How can I know, precisely, when to differentiate the sounds of the letter a, like in: apple and vault?
This is an extremely broad question, actually, and I doubt there can be a single, definite, comprehensive answer. I will try to provide a few quick-and-dirty rules of thumb, but be aware that you will probably find exceptions to every single one of them.
Also, as Colin Fine points out, note that things are not pronounced the same everywhere. For example, can't can be pronounced as /kaːnt/, /kɑːnt/, /kænt/, and /keənt/, depending on what variety of English we are talking about. As a second example, the vowels in Mary, marry, and merry sound identical in certain dialects but not in others.
All that being said, on to the rules of thumb.
First, the basics. Here are the Wiktionary usage notes for a:
In English, the letter a usually denotes the near-open front unrounded vowel (IPA: /æ/), as in pad, the open back unrounded vowel (IPA: /ɑː/) as in father, or, followed by another vowel, the diphthong /eɪ/, as in ace.
Now on to details, which I will be more adapting than quoting from the essay "Hou tu pranownse Inglish" by Mark Rosenfelder. Note that the order of the following rules of thumb is important. As the author puts it, "to pronounce a word, you go down the list of rules, seeing if each one in turn applies, and applying it if it does".
- aught becomes /ɔt/ (daughter, caught, taught, naught)
- ay is pronounced /eɪ/ (day, say)
- al is pronounced /ɔl/ before r, s, a dental stop, or final ll (also, already, wall, bald, although), and sometimes before m (e.g. in almost, almighty; but there are many exceptions)
- alk becomes /ɔk/ (walk), except initially (alkali, /ælk/)
- a is pronounced "long", as /eɪ/, before an intervocalic consonant (rate, bake).
- a is pronounced "short", as /æ/, before two consonants (battle, ladder) or before a final consonant (bat, dad, ram).
- wa is pronounced /wɒ/ (UK) or /wɑ/ (US) before t, d, n, s (want, wander, swan, Rwanda, swat, wad, wasp), and as /wɔ/ before sh or tch (wash, squash, watch).
- There is one thing not covered by the above: an unstressed a is often reduced to a schwa, /ə/, as in addition /əˈdɪʃn̩/ or anomaly /əˈnɒməlɪ/. However, as the author puts it, "the idea here is to predict pronunciations from the spelling, and the spelling doesn't indicate the stress". Once you hear a word, you know where the stress is, but then you also know how to pronounce any a in it anyway.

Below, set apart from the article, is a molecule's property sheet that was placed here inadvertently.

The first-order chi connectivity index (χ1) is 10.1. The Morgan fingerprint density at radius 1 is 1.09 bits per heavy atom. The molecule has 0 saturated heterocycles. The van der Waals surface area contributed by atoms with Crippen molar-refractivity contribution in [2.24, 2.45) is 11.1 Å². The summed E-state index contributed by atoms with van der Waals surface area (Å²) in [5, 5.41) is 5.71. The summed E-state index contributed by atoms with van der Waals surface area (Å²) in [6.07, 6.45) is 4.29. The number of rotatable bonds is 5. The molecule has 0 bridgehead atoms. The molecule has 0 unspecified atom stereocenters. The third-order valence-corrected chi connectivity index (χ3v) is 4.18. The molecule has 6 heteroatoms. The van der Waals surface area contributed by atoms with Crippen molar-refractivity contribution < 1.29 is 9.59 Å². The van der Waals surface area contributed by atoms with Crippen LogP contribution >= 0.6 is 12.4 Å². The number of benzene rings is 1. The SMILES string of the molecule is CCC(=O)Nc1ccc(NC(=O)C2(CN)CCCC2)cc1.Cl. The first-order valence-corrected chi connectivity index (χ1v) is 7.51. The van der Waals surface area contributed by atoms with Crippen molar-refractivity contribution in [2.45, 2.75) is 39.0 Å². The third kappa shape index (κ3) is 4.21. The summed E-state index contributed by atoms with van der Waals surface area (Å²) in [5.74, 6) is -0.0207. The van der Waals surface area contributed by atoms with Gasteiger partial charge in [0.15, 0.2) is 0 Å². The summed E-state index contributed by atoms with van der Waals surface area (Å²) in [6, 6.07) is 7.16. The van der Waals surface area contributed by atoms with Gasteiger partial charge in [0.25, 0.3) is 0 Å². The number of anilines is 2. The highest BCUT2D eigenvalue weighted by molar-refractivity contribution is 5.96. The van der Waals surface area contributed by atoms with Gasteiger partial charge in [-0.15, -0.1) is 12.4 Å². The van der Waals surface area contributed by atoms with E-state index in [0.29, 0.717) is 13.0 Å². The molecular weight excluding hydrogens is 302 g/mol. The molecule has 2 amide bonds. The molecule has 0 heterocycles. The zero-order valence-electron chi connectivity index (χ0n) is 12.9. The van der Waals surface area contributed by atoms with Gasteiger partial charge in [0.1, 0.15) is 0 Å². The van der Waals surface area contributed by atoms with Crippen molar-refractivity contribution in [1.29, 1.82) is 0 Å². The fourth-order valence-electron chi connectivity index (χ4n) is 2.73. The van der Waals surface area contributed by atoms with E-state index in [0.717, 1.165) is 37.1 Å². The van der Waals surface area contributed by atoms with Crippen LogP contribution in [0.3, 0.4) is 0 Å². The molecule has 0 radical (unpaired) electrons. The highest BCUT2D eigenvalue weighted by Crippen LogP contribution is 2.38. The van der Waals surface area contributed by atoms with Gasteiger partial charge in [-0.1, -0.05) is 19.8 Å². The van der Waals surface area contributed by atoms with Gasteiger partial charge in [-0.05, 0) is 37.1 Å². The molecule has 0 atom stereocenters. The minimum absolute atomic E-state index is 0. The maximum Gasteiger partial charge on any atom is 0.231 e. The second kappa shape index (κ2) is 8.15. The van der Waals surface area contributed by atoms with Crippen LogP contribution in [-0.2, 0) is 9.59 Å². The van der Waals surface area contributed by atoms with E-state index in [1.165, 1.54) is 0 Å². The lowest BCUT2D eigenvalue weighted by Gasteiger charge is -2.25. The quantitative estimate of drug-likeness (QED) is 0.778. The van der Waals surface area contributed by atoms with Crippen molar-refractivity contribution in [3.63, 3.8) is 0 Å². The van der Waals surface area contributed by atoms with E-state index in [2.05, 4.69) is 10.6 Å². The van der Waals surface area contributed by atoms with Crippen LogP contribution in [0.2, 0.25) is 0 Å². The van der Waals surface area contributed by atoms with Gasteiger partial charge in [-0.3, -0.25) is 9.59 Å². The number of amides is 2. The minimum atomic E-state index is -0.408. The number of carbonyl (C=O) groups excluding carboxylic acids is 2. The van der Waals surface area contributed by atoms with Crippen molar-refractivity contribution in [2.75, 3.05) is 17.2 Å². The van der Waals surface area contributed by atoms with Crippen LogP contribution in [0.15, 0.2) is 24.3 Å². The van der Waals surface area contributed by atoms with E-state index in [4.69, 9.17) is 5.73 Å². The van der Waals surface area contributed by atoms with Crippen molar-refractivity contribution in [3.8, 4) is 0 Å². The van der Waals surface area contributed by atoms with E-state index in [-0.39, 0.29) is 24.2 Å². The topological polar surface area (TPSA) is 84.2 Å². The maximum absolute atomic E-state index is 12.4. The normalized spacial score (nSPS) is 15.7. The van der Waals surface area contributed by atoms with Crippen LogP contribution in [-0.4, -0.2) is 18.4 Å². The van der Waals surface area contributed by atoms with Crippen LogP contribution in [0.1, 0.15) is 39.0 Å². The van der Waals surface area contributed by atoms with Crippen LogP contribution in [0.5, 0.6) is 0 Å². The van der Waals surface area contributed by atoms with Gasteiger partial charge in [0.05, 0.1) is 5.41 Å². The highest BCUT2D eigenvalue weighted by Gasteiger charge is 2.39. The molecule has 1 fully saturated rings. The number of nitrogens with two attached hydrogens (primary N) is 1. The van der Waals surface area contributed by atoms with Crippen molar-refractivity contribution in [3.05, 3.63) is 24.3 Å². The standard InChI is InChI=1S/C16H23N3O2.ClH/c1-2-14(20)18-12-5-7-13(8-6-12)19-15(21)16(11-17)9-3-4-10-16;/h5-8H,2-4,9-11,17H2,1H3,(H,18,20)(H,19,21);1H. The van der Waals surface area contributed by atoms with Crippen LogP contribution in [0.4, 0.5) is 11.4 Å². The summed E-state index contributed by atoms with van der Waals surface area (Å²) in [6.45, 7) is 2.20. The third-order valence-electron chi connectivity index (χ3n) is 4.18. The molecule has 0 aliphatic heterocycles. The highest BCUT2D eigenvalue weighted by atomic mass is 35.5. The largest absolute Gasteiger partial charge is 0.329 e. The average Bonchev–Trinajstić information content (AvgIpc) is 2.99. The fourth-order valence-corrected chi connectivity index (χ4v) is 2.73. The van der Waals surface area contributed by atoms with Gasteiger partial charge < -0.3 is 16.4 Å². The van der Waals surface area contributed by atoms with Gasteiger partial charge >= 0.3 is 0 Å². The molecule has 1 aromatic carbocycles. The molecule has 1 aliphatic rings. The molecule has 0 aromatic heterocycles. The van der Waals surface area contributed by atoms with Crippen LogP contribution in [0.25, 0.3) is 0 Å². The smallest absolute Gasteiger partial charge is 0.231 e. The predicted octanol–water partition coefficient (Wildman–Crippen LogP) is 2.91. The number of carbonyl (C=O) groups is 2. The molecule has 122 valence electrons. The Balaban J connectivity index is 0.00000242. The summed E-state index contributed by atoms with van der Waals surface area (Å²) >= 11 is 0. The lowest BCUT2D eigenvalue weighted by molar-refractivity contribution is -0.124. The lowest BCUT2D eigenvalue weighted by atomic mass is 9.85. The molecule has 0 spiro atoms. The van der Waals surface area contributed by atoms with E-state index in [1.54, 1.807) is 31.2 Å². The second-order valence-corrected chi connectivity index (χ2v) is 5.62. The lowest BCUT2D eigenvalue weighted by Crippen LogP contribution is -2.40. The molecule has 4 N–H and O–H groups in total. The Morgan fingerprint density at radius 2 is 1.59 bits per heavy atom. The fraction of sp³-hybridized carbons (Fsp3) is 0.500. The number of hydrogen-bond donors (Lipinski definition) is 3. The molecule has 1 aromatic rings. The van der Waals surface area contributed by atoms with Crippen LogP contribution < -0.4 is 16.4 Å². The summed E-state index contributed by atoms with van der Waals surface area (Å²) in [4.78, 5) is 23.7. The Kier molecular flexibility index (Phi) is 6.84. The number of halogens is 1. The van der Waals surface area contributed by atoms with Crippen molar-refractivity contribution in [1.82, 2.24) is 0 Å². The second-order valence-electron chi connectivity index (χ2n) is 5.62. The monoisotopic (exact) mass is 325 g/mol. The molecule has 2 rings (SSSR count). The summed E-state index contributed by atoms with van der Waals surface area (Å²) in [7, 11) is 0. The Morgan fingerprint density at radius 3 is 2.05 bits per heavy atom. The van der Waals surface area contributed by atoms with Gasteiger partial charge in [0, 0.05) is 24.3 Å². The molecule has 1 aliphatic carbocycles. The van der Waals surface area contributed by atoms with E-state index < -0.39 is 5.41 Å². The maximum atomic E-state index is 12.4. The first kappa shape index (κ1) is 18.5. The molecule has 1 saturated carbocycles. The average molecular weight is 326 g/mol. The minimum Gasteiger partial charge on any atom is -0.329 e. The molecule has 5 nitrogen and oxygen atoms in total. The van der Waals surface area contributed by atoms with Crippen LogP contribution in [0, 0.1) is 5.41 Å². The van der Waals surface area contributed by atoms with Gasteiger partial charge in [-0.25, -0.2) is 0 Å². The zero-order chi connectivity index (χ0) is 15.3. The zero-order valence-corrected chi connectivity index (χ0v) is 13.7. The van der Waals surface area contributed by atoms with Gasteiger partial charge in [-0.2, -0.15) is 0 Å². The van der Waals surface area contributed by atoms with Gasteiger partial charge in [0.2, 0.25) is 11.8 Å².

- At this point, you are more or less safe to make the following substitutions:
- eau = /o/
- ai = /eɪ/
- au, aw = /ɔ/
- ea = /iː/
- oa = /o/
- ua = /juə/
- a is reduced to /ə/ before final l (final, typical); a "short" a, as in /æ/, is reduced to /ə/ before a final n (human). "These rules don't apply to monosyllables (pal, can), nor to vowels that have already been assigned a particular value by an earlier rule (e.g. meal to /miːl/ by the [previous] rule). These rules could probably be refined; they don't apply to stressed finals, but again, the orthography doesn't indicate stress."
- The suffix -able is reduced to /əbəl/ (lovable, usable, formable)
- Any remaining final a is pronounced as /ə/.
- war is pronounced /wɔː(r)/, except before a vowel (war, warlock, dwarf)
- /æ/ before a double r becomes /e/ (marry; see disclaimer above)
- /æ/ before any other r becomes /a/ (mark, star)
Again, these "rules" are only approximations, so take them with a grain of salt (also, I hope I haven't thrown in a few typos or copy-paste mistakes).
For further reading, see these questions:
- Written English Vowels are Odd
- Pronunciation of names that end in “h”
- Sounding “æ” vs. “ɛ” in English phonology
- Why did only English undergo the Great Vowel Shift, making pronunciation stray so far from spelling?
- What words are commonly mispronounced by literate people who read them before they heard them?
Unfortunately English orthography is difficult. There are patterns (or rules), but there are sometimes conflicting patterns, and also many exceptions.
There are also further complications where pairs of words are distinguished in some dialects but not others: for example in my (UK) accent "ant" and "aunt" sound quite different (but "aunt" does not have the same vowel sound as "vault", and "aren't" sounds the same as "aunt") but in some American accents "ant" and "aunt" sound the same.
So it is difficult to give you a clear answer. "Au" is certainly a different environment from "a", and in most cases will be pronounced differently.